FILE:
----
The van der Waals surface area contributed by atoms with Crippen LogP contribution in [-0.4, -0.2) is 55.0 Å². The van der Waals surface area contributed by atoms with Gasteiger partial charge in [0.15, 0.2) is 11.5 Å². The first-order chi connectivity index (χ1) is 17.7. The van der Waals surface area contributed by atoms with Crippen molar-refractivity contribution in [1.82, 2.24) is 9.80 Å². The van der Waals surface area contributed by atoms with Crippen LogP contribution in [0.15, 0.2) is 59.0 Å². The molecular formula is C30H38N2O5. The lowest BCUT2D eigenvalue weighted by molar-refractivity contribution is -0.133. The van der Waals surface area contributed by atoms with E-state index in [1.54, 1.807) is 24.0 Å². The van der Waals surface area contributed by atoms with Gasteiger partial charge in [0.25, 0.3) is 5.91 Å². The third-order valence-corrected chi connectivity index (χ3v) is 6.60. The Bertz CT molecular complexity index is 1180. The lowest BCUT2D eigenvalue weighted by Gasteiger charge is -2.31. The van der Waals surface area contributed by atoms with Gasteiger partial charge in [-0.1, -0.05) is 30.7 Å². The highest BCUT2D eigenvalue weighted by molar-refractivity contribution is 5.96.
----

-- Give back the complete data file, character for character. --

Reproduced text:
The van der Waals surface area contributed by atoms with Crippen LogP contribution in [-0.4, -0.2) is 55.0 Å². The van der Waals surface area contributed by atoms with Gasteiger partial charge in [0.15, 0.2) is 11.5 Å². The first-order chi connectivity index (χ1) is 17.7. The van der Waals surface area contributed by atoms with Crippen molar-refractivity contribution in [1.82, 2.24) is 9.80 Å². The van der Waals surface area contributed by atoms with Crippen LogP contribution in [0.15, 0.2) is 59.0 Å². The molecular formula is C30H38N2O5. The lowest BCUT2D eigenvalue weighted by molar-refractivity contribution is -0.133. The van der Waals surface area contributed by atoms with E-state index in [1.54, 1.807) is 24.0 Å². The van der Waals surface area contributed by atoms with Gasteiger partial charge in [0.25, 0.3) is 5.91 Å². The third-order valence-corrected chi connectivity index (χ3v) is 6.60. The Bertz CT molecular complexity index is 1180. The lowest BCUT2D eigenvalue weighted by Gasteiger charge is -2.31. The van der Waals surface area contributed by atoms with Gasteiger partial charge in [-0.1, -0.05) is 30.7 Å². The highest BCUT2D eigenvalue weighted by molar-refractivity contribution is 5.96.